Coronavirus Continues to Ravage Tennessee

Workers administer tests at a drive-through COVID-19 testing location Saturday, April 18, 2020, in Franklin, Tenn. An expanded testing effort launched in Tennessee Saturday includes workers from the Tennessee National Guard at 15 drive-through testing sites across the state. (AP Photo/Mark Humphrey)

By Peter White

NASHVILLE, TN – COVID-19 testing from mid-August to early December did little to stop a tidal wave of coronavirus from sweeping across Tennessee. By Christmas, Tennessee had the most infections per capita in the U.S. and on the national map the state was colored a deep red. It still is red.

Known cases are going up. The average number of new cases in Tennessee reached 6,166 January 2, 2021, a 38 percent increase from the day before. Since January 2020, at least 1 in 12 people who live in Tennessee have been infected, and at least 1 in 989 have died, according to the New York Times.

Last week Tennessee’s per capita infections were #2 in the U.S. at 90.3 per 100,000, just behind CA. Hospitalizations on Jan. 3, were 3,304, a 7% increase in the last 14 days. The total number of hospitalizations in the U.S. was 123,614. Tennessee’s outsized share of that national total equals 3%. About half of the ICU beds in Tennessee are filled with COVID patients. Just 181 of the state’s 2,050 ICU beds are available (9%).

On January 3, Tennessee ranked 11th in COVID-19 deaths, 1.1 deaths per 100,000. Tennessee was 6th in hospitalizations per 100,000 at 51, an increase of 12% from last week.

These bleak numbers are reflected in Tennessee Dept. of Health statistics. Medical experts say that testing with turnaround times of 48 hours or less can enable contact tracers to isolate infections, quarantine exposed people, and keep the virus from spreading. But beyond 48 hours, tracing is essentially useless. When infections increase by community spread, as is happening in Tennessee, social distancing and wearing masks, by themselves, cannot stop the pandemic. And they haven’t.

There are 30-some laboratories that do COVID-19 testing in Tennessee. Some are inside hospitals like St Jude’s in Memphis or Vanderbilt in Nashville. Some are big national testing companies like ARUP, Quest, Labcorp, and Pathgroup. Others are smaller regional labs like Gravity, Integrity, and Gamma. There are state labs in Nashville and Knoxville.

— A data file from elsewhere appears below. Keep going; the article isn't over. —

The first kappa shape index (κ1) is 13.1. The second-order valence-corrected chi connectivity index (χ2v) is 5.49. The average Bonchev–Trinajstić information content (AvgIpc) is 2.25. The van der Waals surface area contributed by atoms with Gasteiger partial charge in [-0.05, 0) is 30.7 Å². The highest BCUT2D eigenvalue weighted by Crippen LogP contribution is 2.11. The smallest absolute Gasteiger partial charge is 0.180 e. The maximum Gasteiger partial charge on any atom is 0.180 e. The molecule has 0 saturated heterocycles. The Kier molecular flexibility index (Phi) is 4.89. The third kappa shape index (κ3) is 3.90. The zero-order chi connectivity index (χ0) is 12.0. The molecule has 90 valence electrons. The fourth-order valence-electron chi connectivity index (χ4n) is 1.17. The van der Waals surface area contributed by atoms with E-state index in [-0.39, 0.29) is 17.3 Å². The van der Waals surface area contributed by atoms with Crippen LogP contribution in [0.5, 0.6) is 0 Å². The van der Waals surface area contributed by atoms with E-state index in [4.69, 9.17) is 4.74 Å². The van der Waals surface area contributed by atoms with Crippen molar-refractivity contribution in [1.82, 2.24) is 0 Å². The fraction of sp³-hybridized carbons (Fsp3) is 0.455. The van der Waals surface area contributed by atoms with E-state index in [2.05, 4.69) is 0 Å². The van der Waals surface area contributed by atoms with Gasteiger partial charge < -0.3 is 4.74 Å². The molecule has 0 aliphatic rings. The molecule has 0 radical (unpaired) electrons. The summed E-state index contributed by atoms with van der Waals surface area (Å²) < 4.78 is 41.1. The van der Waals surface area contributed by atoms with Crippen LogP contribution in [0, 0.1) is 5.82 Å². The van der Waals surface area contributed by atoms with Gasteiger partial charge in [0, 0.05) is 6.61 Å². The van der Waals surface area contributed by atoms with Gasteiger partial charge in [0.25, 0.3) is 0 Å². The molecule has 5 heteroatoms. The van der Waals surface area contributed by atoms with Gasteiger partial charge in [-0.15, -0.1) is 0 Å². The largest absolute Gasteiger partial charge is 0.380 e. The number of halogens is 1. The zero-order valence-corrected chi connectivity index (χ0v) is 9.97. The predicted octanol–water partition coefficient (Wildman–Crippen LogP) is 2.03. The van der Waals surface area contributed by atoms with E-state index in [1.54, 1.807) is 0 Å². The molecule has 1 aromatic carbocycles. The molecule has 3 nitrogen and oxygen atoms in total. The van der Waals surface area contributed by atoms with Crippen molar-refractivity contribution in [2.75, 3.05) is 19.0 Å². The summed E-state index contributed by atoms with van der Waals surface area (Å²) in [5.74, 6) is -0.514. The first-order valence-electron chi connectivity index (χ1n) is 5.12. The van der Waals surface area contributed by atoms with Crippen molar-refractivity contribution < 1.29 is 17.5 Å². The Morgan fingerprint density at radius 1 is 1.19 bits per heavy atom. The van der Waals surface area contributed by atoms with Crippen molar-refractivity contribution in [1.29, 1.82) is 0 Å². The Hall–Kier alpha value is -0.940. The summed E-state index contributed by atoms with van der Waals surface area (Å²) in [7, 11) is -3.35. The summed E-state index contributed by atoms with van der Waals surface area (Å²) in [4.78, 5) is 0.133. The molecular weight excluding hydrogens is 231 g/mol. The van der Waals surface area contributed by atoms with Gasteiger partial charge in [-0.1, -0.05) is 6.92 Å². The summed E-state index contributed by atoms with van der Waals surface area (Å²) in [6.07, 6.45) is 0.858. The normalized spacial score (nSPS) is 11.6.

A Tribune analysis of turnaround test times of more than 2 days in recent months indicates that is one reason why COVID-19 has run amok in Tennessee.

  • On August 16, 11 out of 30 labs had average 7-day turnaround times greater than 2 days. And 20 out of 30 labs had a 14-day maximum turnaround time between 16-30 days.
  • On August 23, 8 out of 29 labs had average 7-day turnaround times greater than 2 days. And 21 out of 29 labs had a 14-day maximum turnaround time between 11-27.5 days.
  • On August 27, 8 out of 29 labs had average 7-day turnaround times greater than 2 days. And 21 out of 29 labs had a 14-day maximum turnaround time between 11-29 days.
  • On August 31, 8 out of 30 labs had average 7-day turnaround times greater than 2 days. And 20 out of 30 labs had a 14-day maximum turnaround time between 9-30 days.
  • On September 16, 8 out of 29 labs had average turnaround times greater than 2 days. And 20 out of 29 labs had a14-day maximum turnaround time between 10-30.5 days.
  • On October 16, 7 out of 31 labs had average turnaround times greater than 2 days. And 16 of 31 labs had a 14-day maximum turnaround time between 10-30 days.
  • On October 24, 4 of 31 labs had average turnaround times greater than 2 days. And 20 or 31 labs had a 14-day maximum turnaround time between 10.3-29 days.
  • On November 1, 5 of 31 labs had average turnaround times greater than 2 days. And 19 of 31 labs had a 14-day maximum turnaround time between 12-30 days.
  • On November 17, 9 of 31 labs had average turnaround times greater than 2 days. And 22 of 31 labs had a 14-day maximum turnaround time between 10.5-30 days
  • On November 25, 9 of 29 labs had average turnaround times greater than 2 days. And 18 of 29 labs had a 14-day maximum turnaround time between 11-30 days.

About one third of labs do not meet the 2-day turnaround time on any given day and two thirds have a max 14-day turnaround time somewhere between 10 and 30 days.

Lack of supplies and reagent chemicals to detect the virus in diagnostic equipment have been cited as reasons for why testing has not gone well in Tennessee. The evidence suggests COVID-19 testing has been a failure in Tennessee. The grim number of deaths, infections, and hospitalizations indicate a widespread failure to stem the pandemic in Tennessee.

The hodgepodge network of labs in Tennessee has made it difficult for the Tennessee Dept. of Health to coordinate and control COVID-19 testing and the same is true in other states. The U.S. has about one quarter of all COVID infections and 17% of deaths worldwide. The fault lies squarely on President Trump for failing to initiate a national federal response to the coronavirus. Gov. Bill Lee deserves some of the blame for Tennessee’s situation because masks work and he hasn’t mandated them.

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